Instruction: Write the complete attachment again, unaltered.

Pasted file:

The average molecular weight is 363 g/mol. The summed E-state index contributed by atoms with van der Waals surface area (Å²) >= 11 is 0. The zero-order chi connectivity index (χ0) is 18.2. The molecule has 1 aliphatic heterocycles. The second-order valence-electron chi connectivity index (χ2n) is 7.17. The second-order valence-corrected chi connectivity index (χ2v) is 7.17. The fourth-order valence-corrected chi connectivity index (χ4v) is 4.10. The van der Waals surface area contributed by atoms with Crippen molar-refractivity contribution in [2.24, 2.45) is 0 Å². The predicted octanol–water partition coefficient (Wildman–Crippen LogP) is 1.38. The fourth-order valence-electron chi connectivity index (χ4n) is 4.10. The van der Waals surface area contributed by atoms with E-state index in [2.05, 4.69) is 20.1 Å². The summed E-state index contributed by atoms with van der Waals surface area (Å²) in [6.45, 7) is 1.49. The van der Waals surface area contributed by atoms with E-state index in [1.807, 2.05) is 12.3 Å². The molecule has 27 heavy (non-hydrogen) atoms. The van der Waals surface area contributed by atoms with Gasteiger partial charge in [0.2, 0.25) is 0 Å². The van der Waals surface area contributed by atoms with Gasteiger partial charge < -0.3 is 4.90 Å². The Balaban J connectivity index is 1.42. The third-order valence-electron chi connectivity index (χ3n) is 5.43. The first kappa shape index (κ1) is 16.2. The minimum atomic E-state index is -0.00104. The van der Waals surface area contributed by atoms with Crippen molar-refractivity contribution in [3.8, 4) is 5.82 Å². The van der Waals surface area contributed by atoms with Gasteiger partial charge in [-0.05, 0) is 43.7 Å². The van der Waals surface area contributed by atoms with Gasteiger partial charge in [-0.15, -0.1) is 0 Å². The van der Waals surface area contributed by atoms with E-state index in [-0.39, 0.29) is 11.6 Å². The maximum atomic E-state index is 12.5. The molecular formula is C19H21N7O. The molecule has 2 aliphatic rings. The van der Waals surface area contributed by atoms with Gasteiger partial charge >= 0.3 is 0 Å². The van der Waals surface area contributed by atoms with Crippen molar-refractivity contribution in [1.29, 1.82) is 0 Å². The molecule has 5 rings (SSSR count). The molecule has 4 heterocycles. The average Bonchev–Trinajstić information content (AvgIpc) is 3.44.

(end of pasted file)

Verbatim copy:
The average molecular weight is 363 g/mol. The summed E-state index contributed by atoms with van der Waals surface area (Å²) >= 11 is 0. The zero-order chi connectivity index (χ0) is 18.2. The molecule has 1 aliphatic heterocycles. The second-order valence-electron chi connectivity index (χ2n) is 7.17. The second-order valence-corrected chi connectivity index (χ2v) is 7.17. The fourth-order valence-corrected chi connectivity index (χ4v) is 4.10. The van der Waals surface area contributed by atoms with Crippen molar-refractivity contribution in [2.24, 2.45) is 0 Å². The predicted octanol–water partition coefficient (Wildman–Crippen LogP) is 1.38. The fourth-order valence-electron chi connectivity index (χ4n) is 4.10. The van der Waals surface area contributed by atoms with E-state index in [2.05, 4.69) is 20.1 Å². The summed E-state index contributed by atoms with van der Waals surface area (Å²) in [6.45, 7) is 1.49. The van der Waals surface area contributed by atoms with E-state index in [1.807, 2.05) is 12.3 Å². The molecule has 27 heavy (non-hydrogen) atoms. The van der Waals surface area contributed by atoms with Gasteiger partial charge in [0.2, 0.25) is 0 Å². The van der Waals surface area contributed by atoms with Gasteiger partial charge < -0.3 is 4.90 Å². The Balaban J connectivity index is 1.42. The third-order valence-electron chi connectivity index (χ3n) is 5.43. The first kappa shape index (κ1) is 16.2. The minimum atomic E-state index is -0.00104. The van der Waals surface area contributed by atoms with Crippen molar-refractivity contribution in [3.8, 4) is 5.82 Å². The van der Waals surface area contributed by atoms with Gasteiger partial charge in [-0.05, 0) is 43.7 Å². The van der Waals surface area contributed by atoms with Gasteiger partial charge in [-0.15, -0.1) is 0 Å². The van der Waals surface area contributed by atoms with E-state index in [-0.39, 0.29) is 11.6 Å². The maximum atomic E-state index is 12.5. The molecular formula is C19H21N7O. The molecule has 2 aliphatic rings. The van der Waals surface area contributed by atoms with Gasteiger partial charge >= 0.3 is 0 Å². The van der Waals surface area contributed by atoms with Crippen molar-refractivity contribution in [1.29, 1.82) is 0 Å². The molecule has 5 rings (SSSR count). The molecule has 4 heterocycles. The average Bonchev–Trinajstić information content (AvgIpc) is 3.44.